Filmmaker Charles Burnett comes to Hopkins for screening foF

By WANG JAE RHEE | February 17, 2011

Renowned filmmaker Charles Burnett came to Hopkins to sit in on a screening of one of his own movies, Nightjohn, and talked about the movie and his career after the showing last Thursday.

The event, organized by the Hopkins Film and Media Studies program, drew enough people, many of whom were students majoring in Film and Media Studies, to just about fill up an auditorium in Shaffer — albeit with many empty seats. With more than 100 in attendance, Matthew Porterfield, a lecturer in the Film and Media Studies program who also moderated the discussion session after the screening, considered the event to be a great success.

“I thought it was a great turnout, especially because it was something we put together in the last minute,” Porterfield said. “I think everyone was excited to meet Charles Burnett.”

Indeed, his celebrity status among film buffs was the main reason he was brought to Hopkins and why he was so well-received, especially considering the short notice (the announcement of his visit was sent out to film students just a few days earlier). Burnett was a well-known indie filmmaker in the ‘70s and ‘80s, producing classics such as My Brother’s Wedding (1983), To Sleep with Anger (1990), The Glass Shield (1994), and — perhaps the work he’s best known for — Killer of Sheep (1977). Many of the Film and Media Studies majors present at the event had come because they had greatly enjoyed his seminal work.

“[Killer of Sheep] is the reason I’m here,” senior Film and Media Studies major Diana Peralta said. “I saw [Killer of Sheep] in my sophomore year, and it was a beautiful, life-changing film. He’s become an inspiration for my own works, and that’s why I was so glad when Hopkins decided to bring him.”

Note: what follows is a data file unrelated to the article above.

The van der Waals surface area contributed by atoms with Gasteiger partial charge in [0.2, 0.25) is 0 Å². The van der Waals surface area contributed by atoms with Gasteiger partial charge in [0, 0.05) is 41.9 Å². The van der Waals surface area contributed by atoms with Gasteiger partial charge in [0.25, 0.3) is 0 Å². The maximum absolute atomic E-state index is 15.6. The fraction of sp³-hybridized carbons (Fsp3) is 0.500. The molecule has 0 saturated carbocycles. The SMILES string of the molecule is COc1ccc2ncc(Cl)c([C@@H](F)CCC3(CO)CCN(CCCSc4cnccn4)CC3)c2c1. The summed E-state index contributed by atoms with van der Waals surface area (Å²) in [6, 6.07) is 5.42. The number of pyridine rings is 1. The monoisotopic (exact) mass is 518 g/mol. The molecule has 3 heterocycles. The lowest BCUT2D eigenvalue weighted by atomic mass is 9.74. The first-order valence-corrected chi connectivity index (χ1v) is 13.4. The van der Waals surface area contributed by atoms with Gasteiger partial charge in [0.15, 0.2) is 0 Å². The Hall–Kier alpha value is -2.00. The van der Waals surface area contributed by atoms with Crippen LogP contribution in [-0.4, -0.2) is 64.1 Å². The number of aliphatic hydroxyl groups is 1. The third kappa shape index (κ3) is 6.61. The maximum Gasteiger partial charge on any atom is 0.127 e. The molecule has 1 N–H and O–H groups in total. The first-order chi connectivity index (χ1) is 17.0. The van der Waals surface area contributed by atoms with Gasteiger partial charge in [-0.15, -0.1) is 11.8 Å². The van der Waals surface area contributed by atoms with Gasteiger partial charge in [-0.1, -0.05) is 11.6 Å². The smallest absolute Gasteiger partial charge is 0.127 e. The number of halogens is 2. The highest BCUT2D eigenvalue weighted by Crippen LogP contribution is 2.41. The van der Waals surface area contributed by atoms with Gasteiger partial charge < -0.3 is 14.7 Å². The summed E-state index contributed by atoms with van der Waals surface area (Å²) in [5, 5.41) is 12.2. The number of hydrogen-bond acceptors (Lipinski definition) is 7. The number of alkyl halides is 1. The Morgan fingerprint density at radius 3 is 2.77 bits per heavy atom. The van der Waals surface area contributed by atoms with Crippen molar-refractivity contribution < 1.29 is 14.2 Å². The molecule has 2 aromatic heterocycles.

Fellow Film and Media Studies majors Alexandra Byer and Joshua Gleason agreed.

“It was a great opportunity to see this great filmmaker, especially because we’ve studied Killer of Sheep in multiple classes,” Byer said. “You know, it’s not often that we get to see directors that we’re studying.”

Killer of Sheep was such a great movie,” Gleason added. “I had to see [Burnett] for myself.”

Linda DeLibero, associate director of the Film and Media Studies program, perhaps put it best:

“In film circles, he’s a god,” she said.

It was precisely such wide-spread recognition among the students that Porterfield, on behalf of the Film and Media Studies program, decided to host Burnett.

“Knowing that there was an interest from the student body in Killer of Sheep, it made sense to bring him here,” Porterfield said. “It’s a priority for us to bring films not only to the Hopkins community but to the larger Baltimore movie-going population.”

Although the decision to bring Burnett to Hopkins had been made by those teaching at the University, the decision to show Nightjohn at Thursday’s event was entirely Burnett’s.